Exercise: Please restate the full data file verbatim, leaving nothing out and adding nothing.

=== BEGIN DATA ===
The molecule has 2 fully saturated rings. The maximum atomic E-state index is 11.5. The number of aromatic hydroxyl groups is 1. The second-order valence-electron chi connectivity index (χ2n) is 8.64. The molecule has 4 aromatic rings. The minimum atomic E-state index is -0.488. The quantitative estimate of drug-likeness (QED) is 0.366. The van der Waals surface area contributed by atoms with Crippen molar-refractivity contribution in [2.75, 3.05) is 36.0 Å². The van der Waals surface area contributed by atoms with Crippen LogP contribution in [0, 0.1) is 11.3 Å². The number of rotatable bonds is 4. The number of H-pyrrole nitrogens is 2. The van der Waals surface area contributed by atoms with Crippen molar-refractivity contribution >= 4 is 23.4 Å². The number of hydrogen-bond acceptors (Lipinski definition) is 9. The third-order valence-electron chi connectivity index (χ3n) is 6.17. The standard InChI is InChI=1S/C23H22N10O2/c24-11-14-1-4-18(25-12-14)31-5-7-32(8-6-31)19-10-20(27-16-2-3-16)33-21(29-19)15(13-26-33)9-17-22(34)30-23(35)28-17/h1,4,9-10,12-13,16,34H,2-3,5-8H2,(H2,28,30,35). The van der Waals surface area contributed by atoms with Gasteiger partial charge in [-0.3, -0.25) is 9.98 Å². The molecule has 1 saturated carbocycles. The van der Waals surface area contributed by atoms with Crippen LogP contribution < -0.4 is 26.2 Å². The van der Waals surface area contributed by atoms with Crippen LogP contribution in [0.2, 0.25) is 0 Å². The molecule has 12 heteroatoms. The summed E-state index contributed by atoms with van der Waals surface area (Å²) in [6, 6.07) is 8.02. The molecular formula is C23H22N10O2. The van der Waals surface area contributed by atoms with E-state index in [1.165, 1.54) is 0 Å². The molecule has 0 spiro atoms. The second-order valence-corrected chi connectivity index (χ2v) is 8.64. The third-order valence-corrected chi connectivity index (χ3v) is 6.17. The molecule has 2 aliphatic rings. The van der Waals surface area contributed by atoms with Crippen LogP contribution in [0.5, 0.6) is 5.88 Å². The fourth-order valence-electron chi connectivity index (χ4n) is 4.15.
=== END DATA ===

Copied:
The molecule has 2 fully saturated rings. The maximum atomic E-state index is 11.5. The number of aromatic hydroxyl groups is 1. The second-order valence-electron chi connectivity index (χ2n) is 8.64. The molecule has 4 aromatic rings. The minimum atomic E-state index is -0.488. The quantitative estimate of drug-likeness (QED) is 0.366. The van der Waals surface area contributed by atoms with Crippen molar-refractivity contribution in [2.75, 3.05) is 36.0 Å². The van der Waals surface area contributed by atoms with Crippen LogP contribution in [0, 0.1) is 11.3 Å². The number of rotatable bonds is 4. The number of H-pyrrole nitrogens is 2. The van der Waals surface area contributed by atoms with Crippen molar-refractivity contribution >= 4 is 23.4 Å². The number of hydrogen-bond acceptors (Lipinski definition) is 9. The third-order valence-electron chi connectivity index (χ3n) is 6.17. The standard InChI is InChI=1S/C23H22N10O2/c24-11-14-1-4-18(25-12-14)31-5-7-32(8-6-31)19-10-20(27-16-2-3-16)33-21(29-19)15(13-26-33)9-17-22(34)30-23(35)28-17/h1,4,9-10,12-13,16,34H,2-3,5-8H2,(H2,28,30,35). The van der Waals surface area contributed by atoms with Gasteiger partial charge in [-0.3, -0.25) is 9.98 Å². The molecule has 1 saturated carbocycles. The van der Waals surface area contributed by atoms with Crippen LogP contribution < -0.4 is 26.2 Å². The van der Waals surface area contributed by atoms with Crippen LogP contribution in [0.2, 0.25) is 0 Å². The molecule has 12 heteroatoms. The summed E-state index contributed by atoms with van der Waals surface area (Å²) in [6, 6.07) is 8.02. The molecular formula is C23H22N10O2. The van der Waals surface area contributed by atoms with E-state index in [1.165, 1.54) is 0 Å². The molecule has 0 spiro atoms. The second-order valence-corrected chi connectivity index (χ2v) is 8.64. The third-order valence-corrected chi connectivity index (χ3v) is 6.17. The molecule has 2 aliphatic rings. The van der Waals surface area contributed by atoms with Crippen LogP contribution in [0.5, 0.6) is 5.88 Å². The fourth-order valence-electron chi connectivity index (χ4n) is 4.15.